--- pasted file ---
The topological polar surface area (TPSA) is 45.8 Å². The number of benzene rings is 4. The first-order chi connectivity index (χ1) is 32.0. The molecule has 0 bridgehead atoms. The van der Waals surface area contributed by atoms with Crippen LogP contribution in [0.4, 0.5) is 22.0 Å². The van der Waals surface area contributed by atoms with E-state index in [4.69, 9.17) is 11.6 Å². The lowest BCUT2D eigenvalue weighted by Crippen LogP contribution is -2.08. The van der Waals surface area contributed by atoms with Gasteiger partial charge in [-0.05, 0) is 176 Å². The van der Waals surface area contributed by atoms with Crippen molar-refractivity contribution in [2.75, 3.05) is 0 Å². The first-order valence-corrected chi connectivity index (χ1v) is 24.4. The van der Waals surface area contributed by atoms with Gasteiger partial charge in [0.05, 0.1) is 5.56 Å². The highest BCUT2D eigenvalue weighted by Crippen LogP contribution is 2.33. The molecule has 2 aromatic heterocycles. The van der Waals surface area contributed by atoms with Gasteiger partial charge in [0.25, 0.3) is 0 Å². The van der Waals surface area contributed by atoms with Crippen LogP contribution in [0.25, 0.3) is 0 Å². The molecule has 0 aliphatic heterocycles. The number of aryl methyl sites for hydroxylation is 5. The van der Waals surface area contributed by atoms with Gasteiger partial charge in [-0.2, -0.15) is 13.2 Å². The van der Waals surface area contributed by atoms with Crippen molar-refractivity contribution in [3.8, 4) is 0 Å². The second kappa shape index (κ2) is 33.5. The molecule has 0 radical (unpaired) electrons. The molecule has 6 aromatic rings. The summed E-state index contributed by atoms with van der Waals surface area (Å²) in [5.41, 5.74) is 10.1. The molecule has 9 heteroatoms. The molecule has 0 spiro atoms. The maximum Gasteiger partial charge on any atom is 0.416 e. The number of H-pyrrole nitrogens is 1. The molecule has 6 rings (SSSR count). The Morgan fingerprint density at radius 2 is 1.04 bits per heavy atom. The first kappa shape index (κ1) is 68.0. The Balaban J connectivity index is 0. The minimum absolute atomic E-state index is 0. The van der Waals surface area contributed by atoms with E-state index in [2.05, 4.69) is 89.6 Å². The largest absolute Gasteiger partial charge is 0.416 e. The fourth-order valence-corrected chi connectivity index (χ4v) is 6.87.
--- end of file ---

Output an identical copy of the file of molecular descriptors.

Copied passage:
The topological polar surface area (TPSA) is 45.8 Å². The number of benzene rings is 4. The first-order chi connectivity index (χ1) is 32.0. The molecule has 0 bridgehead atoms. The van der Waals surface area contributed by atoms with Crippen LogP contribution in [0.4, 0.5) is 22.0 Å². The van der Waals surface area contributed by atoms with E-state index in [4.69, 9.17) is 11.6 Å². The lowest BCUT2D eigenvalue weighted by Crippen LogP contribution is -2.08. The van der Waals surface area contributed by atoms with Gasteiger partial charge in [-0.05, 0) is 176 Å². The van der Waals surface area contributed by atoms with Crippen molar-refractivity contribution in [2.75, 3.05) is 0 Å². The first-order valence-corrected chi connectivity index (χ1v) is 24.4. The van der Waals surface area contributed by atoms with Gasteiger partial charge in [0.05, 0.1) is 5.56 Å². The highest BCUT2D eigenvalue weighted by Crippen LogP contribution is 2.33. The molecule has 2 aromatic heterocycles. The van der Waals surface area contributed by atoms with Gasteiger partial charge in [0.25, 0.3) is 0 Å². The van der Waals surface area contributed by atoms with Crippen LogP contribution in [0.25, 0.3) is 0 Å². The molecule has 0 aliphatic heterocycles. The number of aryl methyl sites for hydroxylation is 5. The van der Waals surface area contributed by atoms with Gasteiger partial charge in [-0.2, -0.15) is 13.2 Å². The van der Waals surface area contributed by atoms with Crippen molar-refractivity contribution in [3.8, 4) is 0 Å². The second kappa shape index (κ2) is 33.5. The molecule has 0 radical (unpaired) electrons. The molecule has 6 aromatic rings. The summed E-state index contributed by atoms with van der Waals surface area (Å²) in [5.41, 5.74) is 10.1. The molecule has 9 heteroatoms. The molecule has 0 spiro atoms. The maximum Gasteiger partial charge on any atom is 0.416 e. The number of H-pyrrole nitrogens is 1. The molecule has 6 rings (SSSR count). The Morgan fingerprint density at radius 2 is 1.04 bits per heavy atom. The first kappa shape index (κ1) is 68.0. The Balaban J connectivity index is 0. The minimum absolute atomic E-state index is 0. The van der Waals surface area contributed by atoms with E-state index in [2.05, 4.69) is 89.6 Å². The largest absolute Gasteiger partial charge is 0.416 e. The fourth-order valence-corrected chi connectivity index (χ4v) is 6.87.